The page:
It’s 9:30am. I sit in the library, fingers poised over computer keys. I have miraculously managed to leave Agnes Blackadder Hall before 10am in order to dive head first into an essay. The title has been typed, but the remainder of the screen looks back at me accusingly blank — but, alas! I cannot start. I am struck with a question that I have been dithering around since I arrived at St Andrews University, and in my frantic search for the answer, I text my father “Dad, what class AM I?!?”.
I had finally decided to face the question that had been playing on my mind since I first left my small home town in Fife six months ago. So, I stopped writing my essay and found myself in a place I had been many times before: staring into space in the library. The topic is not something I had considered much before I arrived at university. I put this largely down to the fact that everyone I had encountered thus far in life had not been all that dissimilar to myself, and yes, while there were variations in income, experience, and politics, I would never have considered these people to be on a different level or indeed, of a different “class” from myself.
This changed when I came to St Andrews and I gladly jumped into a new, diverse ecosystem of people. My opinions and preconceptions of the world were challenged. I had thought I had known people who were well travelled or had come from money. Oh boy, did I not! It made me question where I belonged amidst this diverse range of people.
Although it is undeniable that the concept of “class” has changed in Britain since its manufacturing heyday; that new class categories have emerged such as “the underclass” and the “liberal elite”; and that the traditional impact of social class on things such as voting behaviour has decreased, it nevertheless remains true that in general conversation, people still hold tight and identify with traditional class definitions and values.
But what is the problem? you ask; Why, Laura, are you having such a hard time determining which class you belong to? On paper, I have to admit that I am, despite my partiality to a good bit of Marxism, middle class: I spent half my school years in private education, and despite growing up surrounded by ex-mining towns, my neighbours made the daily commute to Edinburgh for work.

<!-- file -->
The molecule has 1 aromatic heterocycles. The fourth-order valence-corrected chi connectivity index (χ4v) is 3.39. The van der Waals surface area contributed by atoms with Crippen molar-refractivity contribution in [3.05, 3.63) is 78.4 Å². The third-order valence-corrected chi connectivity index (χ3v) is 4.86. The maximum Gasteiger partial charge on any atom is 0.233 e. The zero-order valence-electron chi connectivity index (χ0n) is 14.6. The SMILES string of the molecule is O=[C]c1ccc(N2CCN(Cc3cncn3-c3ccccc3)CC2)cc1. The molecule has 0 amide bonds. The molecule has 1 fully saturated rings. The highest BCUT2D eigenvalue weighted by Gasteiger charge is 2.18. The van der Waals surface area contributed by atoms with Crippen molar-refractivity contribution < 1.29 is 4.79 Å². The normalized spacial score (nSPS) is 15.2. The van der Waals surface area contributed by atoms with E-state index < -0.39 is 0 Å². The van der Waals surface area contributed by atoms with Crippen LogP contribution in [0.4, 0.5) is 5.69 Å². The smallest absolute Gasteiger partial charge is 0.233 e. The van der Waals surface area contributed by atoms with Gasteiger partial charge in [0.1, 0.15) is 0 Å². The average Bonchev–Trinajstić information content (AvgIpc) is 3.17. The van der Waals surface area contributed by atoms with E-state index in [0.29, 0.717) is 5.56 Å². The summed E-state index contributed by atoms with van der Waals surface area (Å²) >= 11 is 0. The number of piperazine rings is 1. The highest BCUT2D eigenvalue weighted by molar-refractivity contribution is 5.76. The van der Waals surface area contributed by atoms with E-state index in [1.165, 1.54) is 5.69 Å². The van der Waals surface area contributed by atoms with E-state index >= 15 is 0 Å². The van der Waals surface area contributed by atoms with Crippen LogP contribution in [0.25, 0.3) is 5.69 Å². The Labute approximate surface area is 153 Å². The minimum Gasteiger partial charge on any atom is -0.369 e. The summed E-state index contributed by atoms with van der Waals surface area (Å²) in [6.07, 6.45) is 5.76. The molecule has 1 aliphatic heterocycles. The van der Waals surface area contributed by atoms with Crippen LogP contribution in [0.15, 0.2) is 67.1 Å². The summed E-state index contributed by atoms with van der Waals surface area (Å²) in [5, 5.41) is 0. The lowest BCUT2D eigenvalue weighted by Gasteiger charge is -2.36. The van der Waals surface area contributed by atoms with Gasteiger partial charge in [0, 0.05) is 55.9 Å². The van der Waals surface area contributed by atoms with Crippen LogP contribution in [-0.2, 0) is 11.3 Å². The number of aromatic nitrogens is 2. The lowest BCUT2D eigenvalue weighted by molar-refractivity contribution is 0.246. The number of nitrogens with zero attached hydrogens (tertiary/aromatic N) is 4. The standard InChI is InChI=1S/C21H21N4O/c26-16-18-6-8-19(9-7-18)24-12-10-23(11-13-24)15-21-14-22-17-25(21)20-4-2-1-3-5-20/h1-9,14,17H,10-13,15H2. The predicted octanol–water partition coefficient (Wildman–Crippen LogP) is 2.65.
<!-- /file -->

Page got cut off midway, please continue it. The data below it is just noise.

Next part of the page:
However, while on paper this may be true, in reality I have struggled to keep up the middle class appearances of many of my peers — I won’t be leaving university debt-free; my parents don’t have connections to the most influential people in their field; I don’t pronounce “yeah” as “yah”, and worst of all, I don’t even own a Barbour jacket.
So, how can I possibly be middle class if I don’t feel any affiliation with or possess all the nuances it truly takes to identify as middle class? My parents both come from traditional working class backgrounds: the children of tradesmen, and both the first in their respective families to go onto tertiary education. In fact, my parents today, particularly my father, still proudly identify as working class through and through and, as a result, have taught me all the nuances that come along with it such as putting “eh” at the end of sentences (much to my English teacher mother’s dismay), and a deep hatred of Margaret Thatcher the Milk Snatcher.
Speaking of Margaret Thatcher, I also feel a deep affiliation with the tradition of Scottish working class voting behaviour: a Labour vote, and since the centralist shifting of the party, an SNP vote (I guess this isn’t all that surprising given that I grew up a mere 15 minutes away from a street named after Yuri Gagarin and one of Fife’s only wards with a Communist councillor).
This has, however, not made me immune to associations by my peers with “Champagne Socialists”, and while I do undoubtedly find this amusing and can see where it comes from, I don’t find it true as I have never possessed the bubbled lifestyle to justify it. My phone pings in my hand. As I open my father’s response, I come to the conclusion that while class has changed, what hasn’t are the notions and stereotypes of social class in the public conscious.
My father reaffirms my suspicions: that I am, in fact, middle class on paper. But, he continues: Wayne Rooney is also middle class on paper, so too are the many Oxbridge and St Andrews educated Labour and SNP MPs and MSPs.
I close my freshly opened basket on Barbour.com – it appears I have been too hasty. He concludes, “Class isn’t just what appears on paper, it’s more complex than that — it’s a culture, it’s a state of mind. Also, Mum wants to know if you’ll be home this weekend so give her a call.”
Even with this nugget of wisdom upon my phone screen, I still was not clear about what class I am, although I did feel a step closer to establishing an answer. The crisis had been averted, and finally, the essay writing could begin.